In general, HTTP treats a multipart message-body no differently than In general, HTTP treats a multipart message-body no differently than
skipping to change at page 11, line 48 skipping to change at page 11, line 22
HTTP header fields that specifically define the payload, rather than HTTP header fields that specifically define the payload, rather than
the associated representation, are referred to as "payload header the associated representation, are referred to as "payload header
fields". The following payload header fields are defined by fields". The following payload header fields are defined by
HTTP/1.1: HTTP/1.1:
+-------------------+------------------------+ +-------------------+------------------------+
| Header Field Name | Defined in... | | Header Field Name | Defined in... |
+-------------------+------------------------+ +-------------------+------------------------+
| Content-Length | Section 9.2 of [Part1] | | Content-Length | Section 9.2 of [Part1] |
| Content-MD5 | Section 6.8 |
| Content-Range | Section 5.2 of [Part5] | | Content-Range | Section 5.2 of [Part5] |
+-------------------+------------------------+ +-------------------+------------------------+
3.2. Payload Body 3.2. Payload Body
A payload body is only present in a message when a message-body is A payload body is only present in a message when a message-body is
present, as described in Section 3.3 of [Part1]. The payload body is present, as described in Section 3.3 of [Part1]. The payload body is
obtained from the message-body by decoding any Transfer-Encoding that obtained from the message-body by decoding any Transfer-Encoding that
might have been applied to ensure safe and proper transfer of the might have been applied to ensure safe and proper transfer of the
message. message.
skipping to change at page 13, line 11 skipping to change at page 12, line 23
request URI. request URI.
The following header fields are defined as representation metadata: The following header fields are defined as representation metadata:
+-------------------+------------------------+ +-------------------+------------------------+
| Header Field Name | Defined in... | | Header Field Name | Defined in... |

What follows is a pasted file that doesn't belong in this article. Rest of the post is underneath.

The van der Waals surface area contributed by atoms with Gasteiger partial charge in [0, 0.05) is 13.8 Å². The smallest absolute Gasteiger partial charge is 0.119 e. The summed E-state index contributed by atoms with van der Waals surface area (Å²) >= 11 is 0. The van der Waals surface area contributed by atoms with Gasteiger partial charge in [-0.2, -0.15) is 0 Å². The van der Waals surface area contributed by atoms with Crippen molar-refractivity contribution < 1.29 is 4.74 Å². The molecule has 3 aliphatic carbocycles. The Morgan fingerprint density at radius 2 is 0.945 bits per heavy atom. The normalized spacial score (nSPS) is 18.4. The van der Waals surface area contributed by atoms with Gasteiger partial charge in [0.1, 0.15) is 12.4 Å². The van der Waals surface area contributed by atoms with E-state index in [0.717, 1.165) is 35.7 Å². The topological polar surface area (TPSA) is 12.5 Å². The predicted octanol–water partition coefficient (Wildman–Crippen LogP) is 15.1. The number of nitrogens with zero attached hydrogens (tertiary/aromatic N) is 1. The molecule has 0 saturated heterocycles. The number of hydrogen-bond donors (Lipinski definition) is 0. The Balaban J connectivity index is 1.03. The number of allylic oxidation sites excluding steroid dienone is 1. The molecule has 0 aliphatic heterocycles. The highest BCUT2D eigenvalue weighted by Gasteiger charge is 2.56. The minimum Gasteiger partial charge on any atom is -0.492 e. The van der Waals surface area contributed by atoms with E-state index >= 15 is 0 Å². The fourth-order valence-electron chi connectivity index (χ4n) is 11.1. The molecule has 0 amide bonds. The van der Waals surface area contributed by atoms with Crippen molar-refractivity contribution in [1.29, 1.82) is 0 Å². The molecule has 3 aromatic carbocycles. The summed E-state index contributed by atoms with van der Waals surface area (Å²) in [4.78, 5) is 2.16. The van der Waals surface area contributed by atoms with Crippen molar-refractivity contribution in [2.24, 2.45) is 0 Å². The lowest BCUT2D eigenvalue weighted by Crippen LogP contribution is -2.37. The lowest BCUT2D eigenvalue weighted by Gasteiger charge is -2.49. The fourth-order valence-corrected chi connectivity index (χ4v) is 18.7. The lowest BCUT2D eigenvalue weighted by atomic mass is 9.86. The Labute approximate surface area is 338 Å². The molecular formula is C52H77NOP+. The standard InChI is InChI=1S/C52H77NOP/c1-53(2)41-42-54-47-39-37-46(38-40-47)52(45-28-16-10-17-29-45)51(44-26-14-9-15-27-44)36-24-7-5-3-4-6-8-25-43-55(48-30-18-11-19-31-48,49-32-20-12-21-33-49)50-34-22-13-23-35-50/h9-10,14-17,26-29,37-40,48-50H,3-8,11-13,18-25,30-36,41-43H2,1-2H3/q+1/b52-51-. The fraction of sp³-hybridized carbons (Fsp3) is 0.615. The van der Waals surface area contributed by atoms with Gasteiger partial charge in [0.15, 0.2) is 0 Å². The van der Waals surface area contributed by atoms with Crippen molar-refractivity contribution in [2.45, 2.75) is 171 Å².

+-------------------+------------------------+ +-------------------+------------------------+
| Content-Encoding | Section 6.5 | | Content-Encoding | Section 6.5 |
| Content-Language | Section 6.6 | | Content-Language | Section 6.6 |
| Content-Location | Section 6.7 | | Content-Location | Section 6.7 |
| Content-Type | Section 6.9 | | Content-Type | Section 6.8 |
| Expires | Section 3.3 of [Part6] | | Expires | Section 3.3 of [Part6] |
| Last-Modified | Section 6.6 of [Part4] | | Last-Modified | Section 2.1 of [Part4] |
+-------------------+------------------------+ +-------------------+------------------------+
4.2. Representation Data 4.2. Representation Data
The representation body associated with an HTTP message is either The representation body associated with an HTTP message is either
provided as the payload body of the message or referred to by the provided as the payload body of the message or referred to by the
message semantics and the effective request URI. The representation message semantics and the effective request URI. The representation
data is in a format and encoding defined by the representation data is in a format and encoding defined by the representation
metadata header fields. metadata header fields.
skipping to change at page 17, line 7 skipping to change at page 16, line 20
fields related to the payload of messages. fields related to the payload of messages.
6.1. Accept 6.1. Accept
The "Accept" header field can be used by user agents to specify The "Accept" header field can be used by user agents to specify
response media types that are acceptable. Accept header fields can response media types that are acceptable. Accept header fields can
be used to indicate that the request is specifically limited to a be used to indicate that the request is specifically limited to a
small set of desired types, as in the case of a request for an in- small set of desired types, as in the case of a request for an in-
line image. line image.
Accept = "Accept" ":" OWS Accept-v Accept = #( media-range [ accept-params ] )
Accept-v = #( media-range [ accept-params ] )
media-range = ( "*/*" media-range = ( "*/*"
/ ( type "/" "*" ) / ( type "/" "*" )
/ ( type "/" subtype ) / ( type "/" subtype )
) *( OWS ";" OWS parameter ) ) *( OWS ";" OWS parameter )
accept-params = OWS ";" OWS "q=" qvalue *( accept-ext ) accept-params = OWS ";" OWS "q=" qvalue *( accept-ext )
accept-ext = OWS ";" OWS token [ "=" word ] accept-ext = OWS ";" OWS token [ "=" word ]
The asterisk "*" character is used to group media types into ranges, The asterisk "*" character is used to group media types into ranges,
with "*/*" indicating all media types and "type/*" indicating all with "*/*" indicating all media types and "type/*" indicating all
skipping to change at page 18, line 19 skipping to change at page 17, line 29
Verbally, this would be interpreted as "text/html and text/x-c are Verbally, this would be interpreted as "text/html and text/x-c are
the preferred media types, but if they do not exist, then send the the preferred media types, but if they do not exist, then send the
text/x-dvi representation, and if that does not exist, send the text/ text/x-dvi representation, and if that does not exist, send the text/
plain representation". plain representation".
Media ranges can be overridden by more specific media ranges or Media ranges can be overridden by more specific media ranges or